Live from Covent Garden showcases some impressive singers from the Jette Parker Young Artists Programme

29/06/2020

United KingdomUnited Kingdom Various composers, Live from Covent Garden: Singers of the Jette Parker Young Artists Programme, Patrick Milne (harpsichord and piano), Edmund Whitehead (piano), soloists of the Orchestra of the Royal Opera House / Sir Antonio Pappano (conductor). Hosted by Katie Derham, streamed live and reviewed on 27.6.2020. (JPr)

Masabane Cecilia Rangwanasha (soprano)

J.S. Bach – Concerto for Two Violins in D minor, BWV 1043: I. Vivace II. Largo ma non tanto – Vasko Vassilev and Sergey Levitin (violins), Patrick Milne (harpsichord)
Handel – ‘Where shall I fly?’ (Hercules) – Stephanie Wake-Edwards (Dejanira), Patrick Milne (harpsichord) and soloists of the Orchestra of the Royal Opera House
Mendelssohn – Piano Trio in D minor, Op.49, II. Andante con moto tranquillo – Vasko Vassilev (violin), Christopher Vanderspar (cello), Antonio Pappano (piano)
Rossini – ‘Ah! mi perdo mi confondo’ (L’Italiana in Algeri) – Blaise Malaba (Mustafa) and Filipe Manu (Lindoro), Edmund Whitehead (piano)
Donizetti – ‘Una furtiva lagrima’ (L’elisir d’amore) – Filipe Manu (Nemorino), Patrick Milne (piano) and soloists of the Orchestra of the Royal Opera House
Catalani – ‘Ebben? Ne andrò lontana’ (La Wally) – Masabane Cecilia Rangwanasha (Wally), Edmund Whitehead (piano)
Leoncavallo – ‘Sei proprio tu che hai scritto ciò?’ (La bohème) – Stephanie Wake-Edwards (Musetta) and Filipe Manu (Marcello), Patrick Milne (piano)
Sorozábal – ‘No puede ser’ (La tabernera del puerto) – Andrés Presno (Leandro), Antonio Pappano (piano)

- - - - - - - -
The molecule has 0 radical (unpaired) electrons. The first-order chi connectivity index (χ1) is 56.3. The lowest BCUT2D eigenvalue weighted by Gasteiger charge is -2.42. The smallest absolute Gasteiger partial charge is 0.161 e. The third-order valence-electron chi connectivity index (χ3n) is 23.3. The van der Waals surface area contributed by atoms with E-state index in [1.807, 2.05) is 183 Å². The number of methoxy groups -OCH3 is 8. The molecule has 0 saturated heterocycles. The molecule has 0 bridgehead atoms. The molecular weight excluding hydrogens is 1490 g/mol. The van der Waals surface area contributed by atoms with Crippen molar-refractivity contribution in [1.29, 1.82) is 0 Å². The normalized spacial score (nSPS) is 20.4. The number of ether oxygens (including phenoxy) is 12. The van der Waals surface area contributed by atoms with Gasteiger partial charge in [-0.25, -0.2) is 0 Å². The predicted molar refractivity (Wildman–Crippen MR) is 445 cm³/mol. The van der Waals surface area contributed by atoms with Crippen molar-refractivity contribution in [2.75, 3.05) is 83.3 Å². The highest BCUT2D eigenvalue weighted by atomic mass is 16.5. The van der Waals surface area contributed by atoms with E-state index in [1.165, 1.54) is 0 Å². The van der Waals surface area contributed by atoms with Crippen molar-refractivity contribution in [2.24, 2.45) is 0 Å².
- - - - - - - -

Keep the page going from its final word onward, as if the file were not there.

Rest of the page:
Gershwin – ‘Summertime’; ‘Bess, you is my woman now’ (Porgy and Bess) – Blaise Malaba (Porgy) and Masabane Cecilia Rangwanasha (Bess), Antonio Pappano (piano)
Verdi – Brindisi ‘Libiamo ne’ lieti calici’ (La traviata) – Filipe Manu (Alfredo), Masabane Cecilia Rangwanasha (Violetta), singers of JPYA Programme, Patrick Milne (piano) and soloists of the Orchestra of the Royal Opera House

Ballet:

Christopher Wheeldon’s Within the Golden Hour pas de deux – Mayara Magri and Matthew Ball. Music by Ezio Bosso.
Kenneth MacMillan’s Concerto – second movement pas de deux – Fumi Kaneko and Reece Clarke, Kate Shipway (piano) and soloists of the Orchestra of the Royal Opera House. Music by Dmitri Shostakovich.

And so farewell for the time being to Live at Covent Garden with their third concert being the most uplifting and leaving those watching with a sense of optimism that better times for the companies at the Royal Opera House are not as much of a distant dream as they once were. It was news to me when Kevin O’Hare, director of The Royal Ballet, revealed how on 14th July there will be a phased return of the company who will train for six weeks and then ‘see where we get to’. This announcement came after his earlier delight in seeing the dancers back on the stage ‘devouring the space and a stage they know so well and feel so comfortable in’. This follows three months of ‘Having been in their front rooms, their kitchens, doing their barres, their Pilates, their coaching’.

Nevertheless, after a rousing Brindisi from the Jette Parker Young Artists and a small ensemble, there was a deep sadness to see from behind all involved and then out into the gilded auditorium lit sufficiently to see all the seats that will remain unfilled for some time yet. The joy of this event was the delight in the faces of the young singers to be back on the Covent Garden stage and with one actually singing there for the first time. They, as well as their répétiteurs, are at various stages of a two-year programme but it was a pleasure to see and hear them. We witnessed some genuinely exciting new talent and Antonio Pappano (The Royal Opera’s music director) reminded those watching how the JPYA Programme is a ‘finishing school before they are let out into the cruel [opera] world’. Good luck to them all.